For some time, there have been alarming reports about the likely consequences of some sort of electronic “meltdown” affecting transmissions from navigational satellites – indeed all devices depending on electronic timing devices. Pilot organisations have expressed concern about the possibility of criminals, hackers or even terrorists jamming these signals, using devices which can easily be obtained in some parts of the world.

It has been suggested that these jammers, which are employed by car thieves to disrupt homing devices fitted to expensive cars, have already become widely available in the criminal underworld. A recent police operation in The Netherlands against car thieves, for instance, captured a number of jammers which the criminals had obtained. These jammers are small and portable; even a jammer the size of a cigarette packet could have a range of 30 nautical miles. Signals from satellites, which have a good record of reliability are weak and thus vulnerable.

Members of the General Lighthouse Authorities in the UK and Ireland have for some time been advocating eLoran as a solution to this possible interruption, or indeed any other problems which might affect satellite signals. They have carried out tests afloat which have demonstrated that aboard a modern ship, numerous ship systems will be rendered immediately unavailable in the event of signals being jammed. They have also conducted trials with eLoran in some demanding navigational circumstances and the GLA has suggested that high degrees of navigational accuracy can be obtained by this system, which does not depend upon satellite signals.

The GLA has now installed an eLoran navigation system in the Port of Dover approaches, which gives coverage over the Dover Strait Traffic Separation Scheme and which will provide positional information as a backup to the GPS and other satellite systems in use. Mariners are invited to assess and provide feedback on the system.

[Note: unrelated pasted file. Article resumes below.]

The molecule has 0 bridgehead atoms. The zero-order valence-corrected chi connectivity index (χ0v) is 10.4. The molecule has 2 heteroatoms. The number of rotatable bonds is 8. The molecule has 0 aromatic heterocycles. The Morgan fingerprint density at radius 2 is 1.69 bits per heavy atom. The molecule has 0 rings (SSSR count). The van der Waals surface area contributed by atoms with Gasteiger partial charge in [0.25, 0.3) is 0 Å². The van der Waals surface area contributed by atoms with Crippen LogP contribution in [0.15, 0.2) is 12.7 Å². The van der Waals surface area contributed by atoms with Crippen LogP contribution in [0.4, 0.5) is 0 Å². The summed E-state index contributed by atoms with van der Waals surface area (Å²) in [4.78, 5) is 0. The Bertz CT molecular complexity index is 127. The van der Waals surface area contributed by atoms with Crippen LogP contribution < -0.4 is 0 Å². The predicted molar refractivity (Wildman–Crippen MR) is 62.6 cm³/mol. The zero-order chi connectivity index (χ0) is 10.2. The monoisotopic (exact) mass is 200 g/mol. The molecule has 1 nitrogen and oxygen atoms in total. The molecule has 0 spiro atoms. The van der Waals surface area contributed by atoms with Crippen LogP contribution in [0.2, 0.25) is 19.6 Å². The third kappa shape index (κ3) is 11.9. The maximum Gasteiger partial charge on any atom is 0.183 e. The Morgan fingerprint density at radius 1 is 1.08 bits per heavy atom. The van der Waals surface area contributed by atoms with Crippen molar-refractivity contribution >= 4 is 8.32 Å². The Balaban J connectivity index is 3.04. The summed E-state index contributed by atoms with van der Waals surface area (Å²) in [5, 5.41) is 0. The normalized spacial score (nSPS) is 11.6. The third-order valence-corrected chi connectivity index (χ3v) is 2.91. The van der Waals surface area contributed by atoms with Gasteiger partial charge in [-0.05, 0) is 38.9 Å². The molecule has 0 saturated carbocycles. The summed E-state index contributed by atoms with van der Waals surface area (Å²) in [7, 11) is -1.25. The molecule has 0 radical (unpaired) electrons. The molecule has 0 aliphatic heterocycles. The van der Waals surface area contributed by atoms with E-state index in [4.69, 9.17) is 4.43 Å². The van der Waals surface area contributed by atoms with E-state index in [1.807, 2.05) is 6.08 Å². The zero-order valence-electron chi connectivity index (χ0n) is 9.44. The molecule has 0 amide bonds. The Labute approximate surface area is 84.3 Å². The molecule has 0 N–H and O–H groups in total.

The argument for many years, during a period which saw the United States discontinue its Loran system, has been that the availability of duplicate GPS equipment fitted to ships would always ensure that one system would be available to provide positional information regardless of the visibility. Navigators, it was further argued, had become accustomed to GPS, which they believed to be reliable and would be unenthusiastic about alternative systems. There were also cost implications for governments in the provision of transmitting stations, which tended to persuade them to look negatively at such a provision.

Nevertheless, members of the International Association of Lighthouse Authorities (IALA) have persisted in their belief that there was room for a second look at the issue. Moreover, the tests undertaken by the Corporation of Trinity House and its GLA partners have served to emphasise the vulnerability of modern ship systems to the interruption of satellite signals. The opportunity to actually trial the Dover Straits systems, in one of the busiest sea lanes in the world, will hopefully provide some useful feedback that will perhaps encourage further development in eLoran as a backup to any interruption to GPS, should the worst happen.

Author: The Watchkeeper                                   Source: BIMCO